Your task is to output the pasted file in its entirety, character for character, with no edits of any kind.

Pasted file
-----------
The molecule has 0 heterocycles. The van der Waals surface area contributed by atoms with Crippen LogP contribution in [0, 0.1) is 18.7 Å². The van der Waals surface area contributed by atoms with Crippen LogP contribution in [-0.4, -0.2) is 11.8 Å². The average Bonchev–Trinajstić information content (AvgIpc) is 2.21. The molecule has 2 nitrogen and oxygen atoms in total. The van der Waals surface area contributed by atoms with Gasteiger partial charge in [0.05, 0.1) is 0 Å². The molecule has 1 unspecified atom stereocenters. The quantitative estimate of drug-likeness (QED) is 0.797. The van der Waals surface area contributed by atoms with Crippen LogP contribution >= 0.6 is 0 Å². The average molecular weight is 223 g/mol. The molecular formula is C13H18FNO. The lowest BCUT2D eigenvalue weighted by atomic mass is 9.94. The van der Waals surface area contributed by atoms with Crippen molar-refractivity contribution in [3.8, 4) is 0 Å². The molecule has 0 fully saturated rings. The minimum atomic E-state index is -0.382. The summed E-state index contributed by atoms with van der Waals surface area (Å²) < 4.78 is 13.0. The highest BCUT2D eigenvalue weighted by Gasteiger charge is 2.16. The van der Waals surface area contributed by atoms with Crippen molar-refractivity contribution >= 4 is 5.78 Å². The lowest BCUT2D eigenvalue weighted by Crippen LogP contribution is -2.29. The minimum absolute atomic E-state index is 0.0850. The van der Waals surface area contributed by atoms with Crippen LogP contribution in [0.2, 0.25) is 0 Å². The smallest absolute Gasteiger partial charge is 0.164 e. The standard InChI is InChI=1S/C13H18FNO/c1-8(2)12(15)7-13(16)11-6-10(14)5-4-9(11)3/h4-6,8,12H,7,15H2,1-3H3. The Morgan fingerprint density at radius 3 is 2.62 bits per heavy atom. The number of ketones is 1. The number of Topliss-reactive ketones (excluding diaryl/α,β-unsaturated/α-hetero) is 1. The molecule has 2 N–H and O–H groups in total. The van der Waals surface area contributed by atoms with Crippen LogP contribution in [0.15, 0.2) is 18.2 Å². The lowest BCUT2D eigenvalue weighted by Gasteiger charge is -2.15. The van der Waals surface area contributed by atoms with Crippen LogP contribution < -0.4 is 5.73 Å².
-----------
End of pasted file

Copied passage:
The molecule has 0 heterocycles. The van der Waals surface area contributed by atoms with Crippen LogP contribution in [0, 0.1) is 18.7 Å². The van der Waals surface area contributed by atoms with Crippen LogP contribution in [-0.4, -0.2) is 11.8 Å². The average Bonchev–Trinajstić information content (AvgIpc) is 2.21. The molecule has 2 nitrogen and oxygen atoms in total. The van der Waals surface area contributed by atoms with Gasteiger partial charge in [0.05, 0.1) is 0 Å². The molecule has 1 unspecified atom stereocenters. The quantitative estimate of drug-likeness (QED) is 0.797. The van der Waals surface area contributed by atoms with Crippen LogP contribution >= 0.6 is 0 Å². The average molecular weight is 223 g/mol. The molecular formula is C13H18FNO. The lowest BCUT2D eigenvalue weighted by atomic mass is 9.94. The van der Waals surface area contributed by atoms with Crippen molar-refractivity contribution in [3.8, 4) is 0 Å². The molecule has 0 fully saturated rings. The minimum atomic E-state index is -0.382. The summed E-state index contributed by atoms with van der Waals surface area (Å²) < 4.78 is 13.0. The highest BCUT2D eigenvalue weighted by Gasteiger charge is 2.16. The van der Waals surface area contributed by atoms with Crippen molar-refractivity contribution >= 4 is 5.78 Å². The lowest BCUT2D eigenvalue weighted by Crippen LogP contribution is -2.29. The minimum absolute atomic E-state index is 0.0850. The van der Waals surface area contributed by atoms with Crippen LogP contribution in [0.2, 0.25) is 0 Å². The smallest absolute Gasteiger partial charge is 0.164 e. The standard InChI is InChI=1S/C13H18FNO/c1-8(2)12(15)7-13(16)11-6-10(14)5-4-9(11)3/h4-6,8,12H,7,15H2,1-3H3. The Morgan fingerprint density at radius 3 is 2.62 bits per heavy atom. The number of ketones is 1. The number of Topliss-reactive ketones (excluding diaryl/α,β-unsaturated/α-hetero) is 1. The molecule has 2 N–H and O–H groups in total. The van der Waals surface area contributed by atoms with Crippen LogP contribution in [0.15, 0.2) is 18.2 Å². The lowest BCUT2D eigenvalue weighted by Gasteiger charge is -2.15. The van der Waals surface area contributed by atoms with Crippen LogP contribution < -0.4 is 5.73 Å².